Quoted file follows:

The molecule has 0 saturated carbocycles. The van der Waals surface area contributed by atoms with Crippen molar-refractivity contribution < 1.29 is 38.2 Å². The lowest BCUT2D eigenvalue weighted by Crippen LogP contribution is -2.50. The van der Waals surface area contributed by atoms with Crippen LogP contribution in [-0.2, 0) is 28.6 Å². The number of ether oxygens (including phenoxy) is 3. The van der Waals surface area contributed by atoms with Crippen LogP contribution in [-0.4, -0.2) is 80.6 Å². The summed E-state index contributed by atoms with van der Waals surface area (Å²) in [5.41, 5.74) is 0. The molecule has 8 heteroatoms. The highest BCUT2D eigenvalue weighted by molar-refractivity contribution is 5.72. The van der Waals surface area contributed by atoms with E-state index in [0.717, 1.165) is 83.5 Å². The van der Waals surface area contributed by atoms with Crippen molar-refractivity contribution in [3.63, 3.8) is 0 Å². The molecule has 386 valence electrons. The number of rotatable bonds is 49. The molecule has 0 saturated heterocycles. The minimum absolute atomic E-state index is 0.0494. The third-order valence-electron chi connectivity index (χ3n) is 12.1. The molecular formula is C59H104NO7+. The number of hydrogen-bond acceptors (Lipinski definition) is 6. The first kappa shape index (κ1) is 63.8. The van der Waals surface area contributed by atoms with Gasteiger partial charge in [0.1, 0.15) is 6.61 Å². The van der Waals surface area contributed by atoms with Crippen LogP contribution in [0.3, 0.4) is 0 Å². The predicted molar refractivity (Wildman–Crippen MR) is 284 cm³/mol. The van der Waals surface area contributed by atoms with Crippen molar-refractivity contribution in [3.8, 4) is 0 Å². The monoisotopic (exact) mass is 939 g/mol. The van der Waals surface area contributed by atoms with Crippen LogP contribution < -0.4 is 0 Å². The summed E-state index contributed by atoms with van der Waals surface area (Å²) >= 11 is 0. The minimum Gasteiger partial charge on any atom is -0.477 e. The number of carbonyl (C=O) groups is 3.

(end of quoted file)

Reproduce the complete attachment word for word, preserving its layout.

The molecule has 0 saturated carbocycles. The van der Waals surface area contributed by atoms with Crippen molar-refractivity contribution < 1.29 is 38.2 Å². The lowest BCUT2D eigenvalue weighted by Crippen LogP contribution is -2.50. The van der Waals surface area contributed by atoms with Crippen LogP contribution in [-0.2, 0) is 28.6 Å². The number of ether oxygens (including phenoxy) is 3. The van der Waals surface area contributed by atoms with Crippen LogP contribution in [-0.4, -0.2) is 80.6 Å². The summed E-state index contributed by atoms with van der Waals surface area (Å²) in [5.41, 5.74) is 0. The molecule has 8 heteroatoms. The highest BCUT2D eigenvalue weighted by molar-refractivity contribution is 5.72. The van der Waals surface area contributed by atoms with E-state index in [0.717, 1.165) is 83.5 Å². The van der Waals surface area contributed by atoms with Crippen molar-refractivity contribution in [3.63, 3.8) is 0 Å². The molecule has 386 valence electrons. The number of rotatable bonds is 49. The molecule has 0 saturated heterocycles. The minimum absolute atomic E-state index is 0.0494. The third-order valence-electron chi connectivity index (χ3n) is 12.1. The molecular formula is C59H104NO7+. The number of hydrogen-bond acceptors (Lipinski definition) is 6. The first kappa shape index (κ1) is 63.8. The van der Waals surface area contributed by atoms with Gasteiger partial charge in [0.1, 0.15) is 6.61 Å². The van der Waals surface area contributed by atoms with Crippen LogP contribution in [0.3, 0.4) is 0 Å². The predicted molar refractivity (Wildman–Crippen MR) is 284 cm³/mol. The van der Waals surface area contributed by atoms with Crippen molar-refractivity contribution in [3.8, 4) is 0 Å². The monoisotopic (exact) mass is 939 g/mol. The van der Waals surface area contributed by atoms with Crippen LogP contribution < -0.4 is 0 Å². The summed E-state index contributed by atoms with van der Waals surface area (Å²) >= 11 is 0. The minimum Gasteiger partial charge on any atom is -0.477 e. The number of carbonyl (C=O) groups is 3.